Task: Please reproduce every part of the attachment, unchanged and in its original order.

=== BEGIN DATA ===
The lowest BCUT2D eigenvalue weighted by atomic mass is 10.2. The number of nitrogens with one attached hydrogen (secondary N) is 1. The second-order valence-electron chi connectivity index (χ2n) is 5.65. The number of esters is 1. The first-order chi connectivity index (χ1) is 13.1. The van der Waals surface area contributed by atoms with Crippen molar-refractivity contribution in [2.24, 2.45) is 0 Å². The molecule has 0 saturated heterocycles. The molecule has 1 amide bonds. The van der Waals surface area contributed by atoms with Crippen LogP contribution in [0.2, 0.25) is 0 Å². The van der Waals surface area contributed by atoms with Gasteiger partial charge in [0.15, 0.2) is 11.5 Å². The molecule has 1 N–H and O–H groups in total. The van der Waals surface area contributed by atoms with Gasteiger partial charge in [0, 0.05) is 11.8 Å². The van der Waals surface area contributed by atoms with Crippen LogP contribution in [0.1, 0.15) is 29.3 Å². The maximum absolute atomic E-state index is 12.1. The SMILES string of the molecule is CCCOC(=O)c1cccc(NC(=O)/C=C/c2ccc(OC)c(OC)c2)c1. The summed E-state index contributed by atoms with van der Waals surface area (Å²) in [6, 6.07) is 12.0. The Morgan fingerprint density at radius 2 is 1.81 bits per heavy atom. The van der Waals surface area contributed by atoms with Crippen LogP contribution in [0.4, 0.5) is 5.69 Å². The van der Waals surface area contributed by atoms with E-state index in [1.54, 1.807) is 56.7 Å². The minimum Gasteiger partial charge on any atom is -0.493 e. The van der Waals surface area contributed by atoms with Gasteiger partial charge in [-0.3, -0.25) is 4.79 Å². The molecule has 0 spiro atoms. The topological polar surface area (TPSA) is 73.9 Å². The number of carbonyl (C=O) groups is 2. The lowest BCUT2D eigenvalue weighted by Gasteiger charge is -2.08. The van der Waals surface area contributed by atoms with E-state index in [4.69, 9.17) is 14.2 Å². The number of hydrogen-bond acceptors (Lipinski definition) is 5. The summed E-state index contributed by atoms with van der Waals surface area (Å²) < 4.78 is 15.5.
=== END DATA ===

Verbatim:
The lowest BCUT2D eigenvalue weighted by atomic mass is 10.2. The number of nitrogens with one attached hydrogen (secondary N) is 1. The second-order valence-electron chi connectivity index (χ2n) is 5.65. The number of esters is 1. The first-order chi connectivity index (χ1) is 13.1. The van der Waals surface area contributed by atoms with Crippen molar-refractivity contribution in [2.24, 2.45) is 0 Å². The molecule has 0 saturated heterocycles. The molecule has 1 amide bonds. The van der Waals surface area contributed by atoms with Crippen LogP contribution in [0.2, 0.25) is 0 Å². The van der Waals surface area contributed by atoms with Gasteiger partial charge in [0.15, 0.2) is 11.5 Å². The molecule has 1 N–H and O–H groups in total. The van der Waals surface area contributed by atoms with Gasteiger partial charge in [0, 0.05) is 11.8 Å². The van der Waals surface area contributed by atoms with Crippen LogP contribution in [0.1, 0.15) is 29.3 Å². The maximum absolute atomic E-state index is 12.1. The SMILES string of the molecule is CCCOC(=O)c1cccc(NC(=O)/C=C/c2ccc(OC)c(OC)c2)c1. The summed E-state index contributed by atoms with van der Waals surface area (Å²) in [6, 6.07) is 12.0. The Morgan fingerprint density at radius 2 is 1.81 bits per heavy atom. The van der Waals surface area contributed by atoms with Crippen LogP contribution in [0.4, 0.5) is 5.69 Å². The van der Waals surface area contributed by atoms with E-state index in [1.54, 1.807) is 56.7 Å². The minimum Gasteiger partial charge on any atom is -0.493 e. The van der Waals surface area contributed by atoms with Gasteiger partial charge in [-0.3, -0.25) is 4.79 Å². The molecule has 0 spiro atoms. The topological polar surface area (TPSA) is 73.9 Å². The number of carbonyl (C=O) groups is 2. The lowest BCUT2D eigenvalue weighted by Gasteiger charge is -2.08. The van der Waals surface area contributed by atoms with E-state index in [4.69, 9.17) is 14.2 Å². The number of hydrogen-bond acceptors (Lipinski definition) is 5. The summed E-state index contributed by atoms with van der Waals surface area (Å²) < 4.78 is 15.5.